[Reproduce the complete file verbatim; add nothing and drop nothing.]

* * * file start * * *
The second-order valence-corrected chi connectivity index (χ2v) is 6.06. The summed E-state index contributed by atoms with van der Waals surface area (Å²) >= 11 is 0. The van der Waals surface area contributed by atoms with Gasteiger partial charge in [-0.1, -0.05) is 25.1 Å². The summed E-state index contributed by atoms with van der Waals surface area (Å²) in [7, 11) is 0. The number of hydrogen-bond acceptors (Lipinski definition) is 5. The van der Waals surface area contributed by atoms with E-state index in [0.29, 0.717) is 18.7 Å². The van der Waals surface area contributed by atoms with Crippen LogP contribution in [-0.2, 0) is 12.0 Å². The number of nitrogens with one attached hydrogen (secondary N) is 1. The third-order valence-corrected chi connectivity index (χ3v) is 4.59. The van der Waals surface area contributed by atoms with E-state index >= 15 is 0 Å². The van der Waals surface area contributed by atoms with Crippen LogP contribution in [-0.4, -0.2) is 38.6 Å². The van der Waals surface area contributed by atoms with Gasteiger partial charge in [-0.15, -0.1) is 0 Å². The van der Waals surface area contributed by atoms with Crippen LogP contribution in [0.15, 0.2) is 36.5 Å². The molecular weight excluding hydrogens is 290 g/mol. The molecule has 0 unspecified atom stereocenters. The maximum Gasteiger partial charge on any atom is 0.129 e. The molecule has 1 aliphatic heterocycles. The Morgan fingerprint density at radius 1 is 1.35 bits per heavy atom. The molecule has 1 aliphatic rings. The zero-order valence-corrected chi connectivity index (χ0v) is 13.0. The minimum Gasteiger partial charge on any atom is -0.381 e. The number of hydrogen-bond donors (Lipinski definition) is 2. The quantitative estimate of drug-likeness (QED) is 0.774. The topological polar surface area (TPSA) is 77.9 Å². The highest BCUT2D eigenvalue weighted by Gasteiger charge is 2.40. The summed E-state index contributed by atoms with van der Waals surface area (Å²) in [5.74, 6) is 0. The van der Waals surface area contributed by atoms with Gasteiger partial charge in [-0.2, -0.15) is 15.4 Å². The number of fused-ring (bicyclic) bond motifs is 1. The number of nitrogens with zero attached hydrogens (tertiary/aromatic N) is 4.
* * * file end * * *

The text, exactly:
The second-order valence-corrected chi connectivity index (χ2v) is 6.06. The summed E-state index contributed by atoms with van der Waals surface area (Å²) >= 11 is 0. The van der Waals surface area contributed by atoms with Gasteiger partial charge in [-0.1, -0.05) is 25.1 Å². The summed E-state index contributed by atoms with van der Waals surface area (Å²) in [7, 11) is 0. The number of hydrogen-bond acceptors (Lipinski definition) is 5. The van der Waals surface area contributed by atoms with E-state index in [0.29, 0.717) is 18.7 Å². The van der Waals surface area contributed by atoms with Crippen LogP contribution in [-0.2, 0) is 12.0 Å². The number of nitrogens with one attached hydrogen (secondary N) is 1. The third-order valence-corrected chi connectivity index (χ3v) is 4.59. The van der Waals surface area contributed by atoms with E-state index >= 15 is 0 Å². The van der Waals surface area contributed by atoms with Crippen LogP contribution in [-0.4, -0.2) is 38.6 Å². The van der Waals surface area contributed by atoms with Gasteiger partial charge in [-0.15, -0.1) is 0 Å². The van der Waals surface area contributed by atoms with Crippen LogP contribution in [0.15, 0.2) is 36.5 Å². The molecular weight excluding hydrogens is 290 g/mol. The molecule has 0 unspecified atom stereocenters. The maximum Gasteiger partial charge on any atom is 0.129 e. The molecule has 1 aliphatic heterocycles. The Morgan fingerprint density at radius 1 is 1.35 bits per heavy atom. The molecule has 1 aliphatic rings. The zero-order valence-corrected chi connectivity index (χ0v) is 13.0. The minimum Gasteiger partial charge on any atom is -0.381 e. The number of hydrogen-bond donors (Lipinski definition) is 2. The quantitative estimate of drug-likeness (QED) is 0.774. The topological polar surface area (TPSA) is 77.9 Å². The highest BCUT2D eigenvalue weighted by Gasteiger charge is 2.40. The summed E-state index contributed by atoms with van der Waals surface area (Å²) in [5.74, 6) is 0. The van der Waals surface area contributed by atoms with Gasteiger partial charge in [-0.2, -0.15) is 15.4 Å². The number of fused-ring (bicyclic) bond motifs is 1. The number of nitrogens with zero attached hydrogens (tertiary/aromatic N) is 4.